Arguably, Fujibayashi's Spirit Tracks boasts the best writing to date - it actually allowed Zelda to be a proper character - and we can't wait to see that mentality manifest itself on this grander Wii canvas.
Like the best birthday bashes, Skyward Sword finds time to both fondly reminisce and take stock of the future. There's a Stalfos by the punch bowl, and Keese tangled in the paper chains. "Remember when we were 8-bit?" Link laughs as he stabs them up with 21st Century motion finesse.
A Goron wrecks our Dance Dance Revolution mat, but he's brought an adorable new race of Ghibli-influenced birds with him, so that's okay. Above the mantelpiece sits the Master Sword; the oldest widow-maker in the business doesn't look a day over one. We are, after all, gathered here to find out how it was forged.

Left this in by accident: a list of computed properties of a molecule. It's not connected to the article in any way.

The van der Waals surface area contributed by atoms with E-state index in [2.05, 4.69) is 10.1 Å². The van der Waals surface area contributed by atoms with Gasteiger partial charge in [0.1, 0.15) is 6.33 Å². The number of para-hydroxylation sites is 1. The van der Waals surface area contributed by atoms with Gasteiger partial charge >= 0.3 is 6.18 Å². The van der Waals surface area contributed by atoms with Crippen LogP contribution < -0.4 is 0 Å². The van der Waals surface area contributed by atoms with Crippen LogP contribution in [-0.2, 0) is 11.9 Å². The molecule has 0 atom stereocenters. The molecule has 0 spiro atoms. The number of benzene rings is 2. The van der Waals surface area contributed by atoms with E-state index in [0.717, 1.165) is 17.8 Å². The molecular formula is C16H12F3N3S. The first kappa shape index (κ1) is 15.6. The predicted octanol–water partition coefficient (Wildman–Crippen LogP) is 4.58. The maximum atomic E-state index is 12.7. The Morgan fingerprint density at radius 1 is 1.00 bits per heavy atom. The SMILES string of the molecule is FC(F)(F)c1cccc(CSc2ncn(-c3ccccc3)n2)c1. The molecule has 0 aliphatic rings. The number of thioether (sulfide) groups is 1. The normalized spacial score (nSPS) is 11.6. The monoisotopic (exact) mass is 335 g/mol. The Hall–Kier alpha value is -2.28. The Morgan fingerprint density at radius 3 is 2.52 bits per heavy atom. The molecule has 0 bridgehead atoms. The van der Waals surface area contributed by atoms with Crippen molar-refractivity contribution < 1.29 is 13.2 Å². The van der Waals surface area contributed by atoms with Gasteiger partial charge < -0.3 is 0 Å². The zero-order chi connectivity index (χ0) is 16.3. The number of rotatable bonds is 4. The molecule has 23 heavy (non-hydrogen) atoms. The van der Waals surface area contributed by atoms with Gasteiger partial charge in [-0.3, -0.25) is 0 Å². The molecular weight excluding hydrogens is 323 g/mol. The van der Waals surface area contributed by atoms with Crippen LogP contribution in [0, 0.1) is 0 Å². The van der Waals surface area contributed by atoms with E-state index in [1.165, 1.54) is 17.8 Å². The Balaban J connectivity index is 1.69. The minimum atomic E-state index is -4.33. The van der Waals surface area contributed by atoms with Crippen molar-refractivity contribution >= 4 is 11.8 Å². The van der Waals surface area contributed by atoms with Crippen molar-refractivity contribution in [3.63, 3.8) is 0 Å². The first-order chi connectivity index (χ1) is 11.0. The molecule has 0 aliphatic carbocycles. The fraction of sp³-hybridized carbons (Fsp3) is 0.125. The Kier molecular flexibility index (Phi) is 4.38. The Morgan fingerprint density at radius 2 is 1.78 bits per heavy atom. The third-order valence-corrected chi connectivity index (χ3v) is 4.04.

Skyward Sword is an accumulation of all that came before it. Familiarity doesn't breed contempt, but gives us the strongest foundation to build upon. Link's trip to this radically altered Hyrule is an adventure 25 years in the making, in the same way that his Wii U debut will be 30 years in the making. Based on what we've seen, 18 November sees Link's birthday arrive in style, and our Christmas come early.
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